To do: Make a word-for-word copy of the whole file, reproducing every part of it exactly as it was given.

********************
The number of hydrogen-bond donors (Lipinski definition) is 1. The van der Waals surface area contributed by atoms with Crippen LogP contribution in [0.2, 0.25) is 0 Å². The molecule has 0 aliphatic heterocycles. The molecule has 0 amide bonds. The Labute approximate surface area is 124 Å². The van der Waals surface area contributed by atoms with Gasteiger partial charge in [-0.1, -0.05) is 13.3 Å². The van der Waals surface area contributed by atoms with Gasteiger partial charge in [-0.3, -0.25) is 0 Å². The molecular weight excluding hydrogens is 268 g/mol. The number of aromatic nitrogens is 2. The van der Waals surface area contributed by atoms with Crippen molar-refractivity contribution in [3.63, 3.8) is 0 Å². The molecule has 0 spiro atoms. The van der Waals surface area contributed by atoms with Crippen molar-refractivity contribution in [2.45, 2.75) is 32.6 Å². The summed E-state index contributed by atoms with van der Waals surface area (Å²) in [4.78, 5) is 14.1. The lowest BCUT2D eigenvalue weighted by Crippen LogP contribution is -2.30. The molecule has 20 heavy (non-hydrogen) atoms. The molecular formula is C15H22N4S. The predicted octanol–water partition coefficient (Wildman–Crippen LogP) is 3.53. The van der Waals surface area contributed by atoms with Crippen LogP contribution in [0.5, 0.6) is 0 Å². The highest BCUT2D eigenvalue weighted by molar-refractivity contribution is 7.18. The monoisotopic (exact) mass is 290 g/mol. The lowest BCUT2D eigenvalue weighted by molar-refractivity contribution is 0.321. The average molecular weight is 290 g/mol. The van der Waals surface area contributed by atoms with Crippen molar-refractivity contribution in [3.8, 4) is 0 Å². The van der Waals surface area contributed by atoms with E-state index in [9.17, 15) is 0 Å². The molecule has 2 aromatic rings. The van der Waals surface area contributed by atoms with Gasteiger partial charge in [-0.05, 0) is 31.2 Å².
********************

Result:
The number of hydrogen-bond donors (Lipinski definition) is 1. The van der Waals surface area contributed by atoms with Crippen LogP contribution in [0.2, 0.25) is 0 Å². The molecule has 0 aliphatic heterocycles. The molecule has 0 amide bonds. The Labute approximate surface area is 124 Å². The van der Waals surface area contributed by atoms with Gasteiger partial charge in [-0.1, -0.05) is 13.3 Å². The van der Waals surface area contributed by atoms with Gasteiger partial charge in [-0.3, -0.25) is 0 Å². The molecular weight excluding hydrogens is 268 g/mol. The number of aromatic nitrogens is 2. The van der Waals surface area contributed by atoms with Crippen molar-refractivity contribution in [3.63, 3.8) is 0 Å². The molecule has 0 spiro atoms. The van der Waals surface area contributed by atoms with Crippen molar-refractivity contribution in [2.45, 2.75) is 32.6 Å². The summed E-state index contributed by atoms with van der Waals surface area (Å²) in [4.78, 5) is 14.1. The lowest BCUT2D eigenvalue weighted by Crippen LogP contribution is -2.30. The molecule has 20 heavy (non-hydrogen) atoms. The molecular formula is C15H22N4S. The predicted octanol–water partition coefficient (Wildman–Crippen LogP) is 3.53. The van der Waals surface area contributed by atoms with Crippen LogP contribution in [0.5, 0.6) is 0 Å². The highest BCUT2D eigenvalue weighted by molar-refractivity contribution is 7.18. The monoisotopic (exact) mass is 290 g/mol. The lowest BCUT2D eigenvalue weighted by molar-refractivity contribution is 0.321. The average molecular weight is 290 g/mol. The van der Waals surface area contributed by atoms with Crippen molar-refractivity contribution in [3.8, 4) is 0 Å². The van der Waals surface area contributed by atoms with E-state index in [9.17, 15) is 0 Å². The molecule has 2 aromatic rings. The van der Waals surface area contributed by atoms with Gasteiger partial charge in [-0.05, 0) is 31.2 Å².